Look back five years ago. RIM (Research In Motion)was doing great and Apple
wasn't considered a serious threat to the smartphone business. Now the tables have turned. According to the Sunday Times, RIM is considering selling off its hardware business and keeping its messaging network. It might then open up to Google and Apple to integrate its messaging service onto those platforms.
RIM isn't the only mobile manufacturer facing immense pressure from the changing market. Nokia is also doing badly, relying on its Windows Phone range (The Lumia series) to see it through. Sony Ericsson has also seen better years. The company now barely exists on the smartphone stage. Sure, the Xperia Play made a dent in mid-range smartphones but it's certainly not like it's K800i days. HTC, a company that has only recently surged in popularity, is withdrawing from Brazil.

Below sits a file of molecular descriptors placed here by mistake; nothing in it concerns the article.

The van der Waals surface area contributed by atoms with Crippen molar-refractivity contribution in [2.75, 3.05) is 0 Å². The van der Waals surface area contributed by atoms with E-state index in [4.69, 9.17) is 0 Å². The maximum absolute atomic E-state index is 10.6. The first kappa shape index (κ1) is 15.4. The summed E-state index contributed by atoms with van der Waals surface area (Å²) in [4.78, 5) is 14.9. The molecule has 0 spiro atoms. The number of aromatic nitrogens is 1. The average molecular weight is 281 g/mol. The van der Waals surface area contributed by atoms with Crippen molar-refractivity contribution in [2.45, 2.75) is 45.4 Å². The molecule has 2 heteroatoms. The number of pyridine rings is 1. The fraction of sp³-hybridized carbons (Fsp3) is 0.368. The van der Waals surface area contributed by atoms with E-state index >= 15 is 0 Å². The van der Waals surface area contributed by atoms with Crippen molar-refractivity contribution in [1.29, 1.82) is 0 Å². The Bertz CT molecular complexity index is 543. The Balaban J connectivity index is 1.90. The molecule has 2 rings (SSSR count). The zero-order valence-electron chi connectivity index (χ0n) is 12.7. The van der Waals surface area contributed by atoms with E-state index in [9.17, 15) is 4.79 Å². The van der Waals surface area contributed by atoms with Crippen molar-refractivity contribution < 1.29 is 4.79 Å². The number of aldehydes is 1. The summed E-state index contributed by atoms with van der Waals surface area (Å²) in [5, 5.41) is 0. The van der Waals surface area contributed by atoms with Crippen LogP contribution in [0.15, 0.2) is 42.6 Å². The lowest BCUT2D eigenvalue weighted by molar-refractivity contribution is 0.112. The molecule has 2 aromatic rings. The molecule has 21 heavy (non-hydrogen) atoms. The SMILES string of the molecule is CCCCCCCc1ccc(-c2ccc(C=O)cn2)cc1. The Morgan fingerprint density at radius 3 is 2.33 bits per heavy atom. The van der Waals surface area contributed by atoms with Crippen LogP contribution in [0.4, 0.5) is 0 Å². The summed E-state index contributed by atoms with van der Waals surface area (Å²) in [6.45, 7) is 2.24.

The market has changed - brand loyalty seems odd now, especially for the Android manufacturers. Most people are oblivious to their phone manufacturer, focusing on the phone itself. Without this sort of dependency, brands have to compete constantly to stay relevant. Apple seem immune to this, with good reason - as they own iOS and no third parties can manufacture iOS devices, users are kept within the Apple ecosystem. With Android, customers can choose from several brands and they'll all have access to the same apps.